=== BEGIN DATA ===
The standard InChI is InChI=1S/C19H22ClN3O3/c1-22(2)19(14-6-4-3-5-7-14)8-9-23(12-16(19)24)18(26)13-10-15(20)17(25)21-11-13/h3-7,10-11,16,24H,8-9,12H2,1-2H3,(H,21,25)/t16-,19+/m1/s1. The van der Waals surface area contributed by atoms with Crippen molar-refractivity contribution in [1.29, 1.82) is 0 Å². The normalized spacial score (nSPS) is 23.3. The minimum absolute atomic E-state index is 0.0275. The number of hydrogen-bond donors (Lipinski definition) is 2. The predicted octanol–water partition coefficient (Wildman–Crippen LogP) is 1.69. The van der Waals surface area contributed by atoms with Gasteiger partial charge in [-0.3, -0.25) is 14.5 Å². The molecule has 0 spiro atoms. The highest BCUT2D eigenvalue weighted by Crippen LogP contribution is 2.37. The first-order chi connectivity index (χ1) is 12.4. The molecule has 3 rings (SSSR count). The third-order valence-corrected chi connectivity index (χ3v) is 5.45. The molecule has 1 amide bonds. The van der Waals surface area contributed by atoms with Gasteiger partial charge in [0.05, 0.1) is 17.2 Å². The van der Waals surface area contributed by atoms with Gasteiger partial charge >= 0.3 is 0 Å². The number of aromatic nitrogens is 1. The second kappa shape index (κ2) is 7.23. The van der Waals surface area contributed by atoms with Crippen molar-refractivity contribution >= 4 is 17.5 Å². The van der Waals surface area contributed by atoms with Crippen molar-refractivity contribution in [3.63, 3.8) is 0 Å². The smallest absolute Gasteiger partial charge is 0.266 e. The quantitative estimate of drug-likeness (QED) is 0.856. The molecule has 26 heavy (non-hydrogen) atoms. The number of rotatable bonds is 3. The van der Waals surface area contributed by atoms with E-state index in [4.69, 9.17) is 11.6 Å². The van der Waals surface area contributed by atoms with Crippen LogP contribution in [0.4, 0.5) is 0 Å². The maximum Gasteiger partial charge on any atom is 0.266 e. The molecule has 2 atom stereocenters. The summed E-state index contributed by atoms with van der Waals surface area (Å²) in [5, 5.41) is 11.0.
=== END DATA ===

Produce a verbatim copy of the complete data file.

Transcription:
The standard InChI is InChI=1S/C19H22ClN3O3/c1-22(2)19(14-6-4-3-5-7-14)8-9-23(12-16(19)24)18(26)13-10-15(20)17(25)21-11-13/h3-7,10-11,16,24H,8-9,12H2,1-2H3,(H,21,25)/t16-,19+/m1/s1. The van der Waals surface area contributed by atoms with Crippen molar-refractivity contribution in [1.29, 1.82) is 0 Å². The normalized spacial score (nSPS) is 23.3. The minimum absolute atomic E-state index is 0.0275. The number of hydrogen-bond donors (Lipinski definition) is 2. The predicted octanol–water partition coefficient (Wildman–Crippen LogP) is 1.69. The van der Waals surface area contributed by atoms with Gasteiger partial charge in [-0.3, -0.25) is 14.5 Å². The molecule has 0 spiro atoms. The highest BCUT2D eigenvalue weighted by Crippen LogP contribution is 2.37. The first-order chi connectivity index (χ1) is 12.4. The molecule has 3 rings (SSSR count). The third-order valence-corrected chi connectivity index (χ3v) is 5.45. The molecule has 1 amide bonds. The van der Waals surface area contributed by atoms with Gasteiger partial charge in [0.05, 0.1) is 17.2 Å². The van der Waals surface area contributed by atoms with Gasteiger partial charge >= 0.3 is 0 Å². The number of aromatic nitrogens is 1. The second kappa shape index (κ2) is 7.23. The van der Waals surface area contributed by atoms with Crippen molar-refractivity contribution >= 4 is 17.5 Å². The van der Waals surface area contributed by atoms with Crippen molar-refractivity contribution in [3.63, 3.8) is 0 Å². The smallest absolute Gasteiger partial charge is 0.266 e. The quantitative estimate of drug-likeness (QED) is 0.856. The molecule has 26 heavy (non-hydrogen) atoms. The number of rotatable bonds is 3. The van der Waals surface area contributed by atoms with E-state index in [4.69, 9.17) is 11.6 Å². The van der Waals surface area contributed by atoms with Crippen LogP contribution in [0.4, 0.5) is 0 Å². The maximum Gasteiger partial charge on any atom is 0.266 e. The molecule has 2 atom stereocenters. The summed E-state index contributed by atoms with van der Waals surface area (Å²) in [5, 5.41) is 11.0.